Gifts of the Muse - Reframing the Debate About the Benefits of the Arts

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Gifts of the Muse - Reframing the Debate About the Benefits of the Arts

People are drawn to the arts not for their instrumental effects, but because the arts can provide them with meaning and with a distinctive type of pleasure and emotional stimulation. We contend not only that these intrinsic effects are satisfying in themselves, but that many of them can lead to the development of individual capacities and community cohesiveness that are of benefit to the public sphere.

We think that art can best be understood as a communicative cycle in which the artist draws upon two unusual gifts-a capacity for vivid personal experience of the world, and a capacity to express that experience through a particular artistic medium. A work of art is "a bit of 'frozen' potential communication" (Taylor, 1989, p. 526) that can be received only through direct personal experience of it. Unlike most communication, which takes place through discourse, art communicates through felt experience, and it is the personal, subjective response to a work of art that imparts intrinsic benefits.

We challenge the widely held view that intrinsic benefits are purely of value to the individual, however. We contend that some intrinsic benefits are largely of private value, others are of value to the individual and have valuable public spillover effects, and still others are largely of value to society as a whole (see Figure S.1, above). We place the following intrinsic benefits at the primarily private end of the value range:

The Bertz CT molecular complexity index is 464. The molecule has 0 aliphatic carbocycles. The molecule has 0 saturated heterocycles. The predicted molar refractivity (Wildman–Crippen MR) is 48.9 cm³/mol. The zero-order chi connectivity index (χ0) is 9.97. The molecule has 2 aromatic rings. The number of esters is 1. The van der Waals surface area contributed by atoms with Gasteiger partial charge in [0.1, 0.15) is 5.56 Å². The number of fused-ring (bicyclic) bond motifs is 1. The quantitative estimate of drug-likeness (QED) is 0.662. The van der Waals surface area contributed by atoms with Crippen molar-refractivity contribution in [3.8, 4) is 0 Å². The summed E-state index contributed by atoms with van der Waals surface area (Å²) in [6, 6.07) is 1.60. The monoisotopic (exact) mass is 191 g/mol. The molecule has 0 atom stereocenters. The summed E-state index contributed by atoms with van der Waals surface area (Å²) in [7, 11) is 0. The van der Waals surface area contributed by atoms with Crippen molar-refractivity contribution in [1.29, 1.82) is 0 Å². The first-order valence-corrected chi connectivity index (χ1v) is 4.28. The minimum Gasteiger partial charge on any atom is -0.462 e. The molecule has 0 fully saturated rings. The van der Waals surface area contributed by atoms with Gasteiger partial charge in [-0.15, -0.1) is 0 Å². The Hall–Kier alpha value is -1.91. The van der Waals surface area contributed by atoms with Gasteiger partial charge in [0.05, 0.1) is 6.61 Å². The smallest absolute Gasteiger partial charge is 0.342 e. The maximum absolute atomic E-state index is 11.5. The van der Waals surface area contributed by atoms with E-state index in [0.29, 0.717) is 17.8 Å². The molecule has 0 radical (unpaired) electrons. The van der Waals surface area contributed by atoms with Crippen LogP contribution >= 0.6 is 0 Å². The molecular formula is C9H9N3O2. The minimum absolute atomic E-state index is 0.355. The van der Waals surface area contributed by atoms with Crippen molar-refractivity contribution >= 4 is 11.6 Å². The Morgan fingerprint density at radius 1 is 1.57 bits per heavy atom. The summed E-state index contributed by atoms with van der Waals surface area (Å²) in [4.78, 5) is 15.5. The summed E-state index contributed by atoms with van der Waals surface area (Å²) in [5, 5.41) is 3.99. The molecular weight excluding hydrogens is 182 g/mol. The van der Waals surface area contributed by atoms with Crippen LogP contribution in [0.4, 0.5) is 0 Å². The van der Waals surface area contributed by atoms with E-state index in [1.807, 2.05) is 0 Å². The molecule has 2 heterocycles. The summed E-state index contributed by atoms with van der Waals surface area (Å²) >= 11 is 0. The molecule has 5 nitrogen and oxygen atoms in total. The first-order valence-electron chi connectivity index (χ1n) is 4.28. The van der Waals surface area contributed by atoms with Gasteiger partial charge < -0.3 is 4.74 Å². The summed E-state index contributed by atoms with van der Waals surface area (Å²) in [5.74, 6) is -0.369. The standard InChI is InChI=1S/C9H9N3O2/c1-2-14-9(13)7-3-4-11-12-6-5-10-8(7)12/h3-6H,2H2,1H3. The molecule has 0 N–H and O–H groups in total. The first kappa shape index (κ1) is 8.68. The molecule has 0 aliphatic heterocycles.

• Captivation. The initial response of rapt absorption, or captivation, to a work of art can briefly but powerfully move the individual away from habitual, everyday reality and into a state of focused attention. This reaction to a work of art can connect people more deeply to the world and open them to new ways of seeing and experiencing the world.
  • Pleasure. The artist provides individuals with an imaginative experience that is often a more intense, revealing, and meaningful version of actual experience. Such an experience can produce pleasure in the sense of deep satisfaction, a category that includes the satisfaction associated with works of art the individual finds deeply unsettling, disorienting, or tragic.

Intrinsic benefits in the middle range of private-to-public value have to do with the individual's capacity to perceive, feel, and interpret the world. The result of recurrent experiences, these benefits spill over into the public realm in the form of individuals who are more empathetic and more discriminating in their judgments of the world around them:

  • Expanded capacity for empathy. The arts expand individuals' capacities for empathy by drawing them into the experiences of people vastly different from them and cultures vastly different from their own. These experiences give individuals new references that can make them more receptive to unfamiliar people, attitudes, and cultures.
  • Cognitive growth. The intrinsic benefits described above all have cognitive dimensions. When individuals focus their attention on a work of art, they are "invited" to make sense of what is before them. Because meanings are embedded in the experience rather than explicitly stated, the individual can gain an entirely new perspective on the world and how he or she perceives it.

Finally, some intrinsic benefits fall at the public end of the scale. In this case, the benefits to the public arise from the collective effects that the arts have on individuals:

  • Creation of social bonds. When people share the experience of works of art, either by discussing them or by communally experiencing them, one of the intrinsic benefits is the social bonds that are created. This benefit is different from the instrumental social benefits that the arts offer.
  • Expression of communal meanings. Intrinsic benefits accrue to the public sphere when works of art convey what whole communities of people yearn to express. Examples of what can produce these benefits are art that commemorates events significant to a nation's history or a community's identity, art that provides a voice to communities the culture at large has largely ignored, and art that critiques the culture for the express purpose of changing people's views.

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